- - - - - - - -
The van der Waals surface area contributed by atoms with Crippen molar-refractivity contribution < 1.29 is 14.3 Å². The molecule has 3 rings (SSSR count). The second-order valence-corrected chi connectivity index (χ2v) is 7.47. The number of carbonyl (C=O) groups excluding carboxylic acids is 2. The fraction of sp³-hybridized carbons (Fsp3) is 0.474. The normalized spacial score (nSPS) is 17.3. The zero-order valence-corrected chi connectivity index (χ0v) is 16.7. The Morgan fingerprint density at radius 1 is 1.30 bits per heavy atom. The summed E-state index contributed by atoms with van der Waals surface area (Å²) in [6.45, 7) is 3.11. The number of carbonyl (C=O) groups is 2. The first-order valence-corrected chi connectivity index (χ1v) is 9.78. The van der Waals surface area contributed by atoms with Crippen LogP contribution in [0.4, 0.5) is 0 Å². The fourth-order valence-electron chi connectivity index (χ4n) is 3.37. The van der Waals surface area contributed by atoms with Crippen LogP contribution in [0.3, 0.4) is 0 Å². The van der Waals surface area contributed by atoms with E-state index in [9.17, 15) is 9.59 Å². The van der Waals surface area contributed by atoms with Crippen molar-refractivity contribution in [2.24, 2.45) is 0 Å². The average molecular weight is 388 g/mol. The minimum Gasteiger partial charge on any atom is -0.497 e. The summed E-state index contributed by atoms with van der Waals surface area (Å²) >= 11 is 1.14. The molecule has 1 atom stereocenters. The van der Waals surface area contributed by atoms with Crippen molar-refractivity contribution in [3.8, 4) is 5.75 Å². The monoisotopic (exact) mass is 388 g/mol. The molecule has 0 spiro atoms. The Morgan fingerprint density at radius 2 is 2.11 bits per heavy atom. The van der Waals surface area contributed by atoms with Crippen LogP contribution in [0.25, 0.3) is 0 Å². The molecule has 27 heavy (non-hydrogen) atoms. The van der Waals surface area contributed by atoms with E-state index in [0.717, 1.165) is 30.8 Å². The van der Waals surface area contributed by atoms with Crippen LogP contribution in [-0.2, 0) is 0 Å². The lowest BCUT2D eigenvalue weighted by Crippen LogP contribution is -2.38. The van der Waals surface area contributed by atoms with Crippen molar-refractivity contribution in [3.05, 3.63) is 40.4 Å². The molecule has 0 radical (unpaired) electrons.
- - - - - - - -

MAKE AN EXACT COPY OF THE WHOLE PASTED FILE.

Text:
The van der Waals surface area contributed by atoms with Crippen molar-refractivity contribution < 1.29 is 14.3 Å². The molecule has 3 rings (SSSR count). The second-order valence-corrected chi connectivity index (χ2v) is 7.47. The number of carbonyl (C=O) groups excluding carboxylic acids is 2. The fraction of sp³-hybridized carbons (Fsp3) is 0.474. The normalized spacial score (nSPS) is 17.3. The zero-order valence-corrected chi connectivity index (χ0v) is 16.7. The Morgan fingerprint density at radius 1 is 1.30 bits per heavy atom. The summed E-state index contributed by atoms with van der Waals surface area (Å²) in [6.45, 7) is 3.11. The number of carbonyl (C=O) groups is 2. The first-order valence-corrected chi connectivity index (χ1v) is 9.78. The van der Waals surface area contributed by atoms with Crippen LogP contribution in [0.4, 0.5) is 0 Å². The fourth-order valence-electron chi connectivity index (χ4n) is 3.37. The van der Waals surface area contributed by atoms with Crippen LogP contribution in [0.3, 0.4) is 0 Å². The van der Waals surface area contributed by atoms with E-state index in [9.17, 15) is 9.59 Å². The van der Waals surface area contributed by atoms with Crippen molar-refractivity contribution in [2.24, 2.45) is 0 Å². The average molecular weight is 388 g/mol. The minimum Gasteiger partial charge on any atom is -0.497 e. The summed E-state index contributed by atoms with van der Waals surface area (Å²) >= 11 is 1.14. The molecule has 1 atom stereocenters. The van der Waals surface area contributed by atoms with Crippen molar-refractivity contribution in [3.8, 4) is 5.75 Å². The monoisotopic (exact) mass is 388 g/mol. The molecule has 0 spiro atoms. The Morgan fingerprint density at radius 2 is 2.11 bits per heavy atom. The van der Waals surface area contributed by atoms with Crippen LogP contribution in [0.25, 0.3) is 0 Å². The molecule has 27 heavy (non-hydrogen) atoms. The van der Waals surface area contributed by atoms with E-state index in [0.717, 1.165) is 30.8 Å². The van der Waals surface area contributed by atoms with Crippen LogP contribution in [-0.2, 0) is 0 Å². The lowest BCUT2D eigenvalue weighted by Crippen LogP contribution is -2.38. The van der Waals surface area contributed by atoms with Crippen molar-refractivity contribution in [3.05, 3.63) is 40.4 Å². The molecule has 0 radical (unpaired) electrons.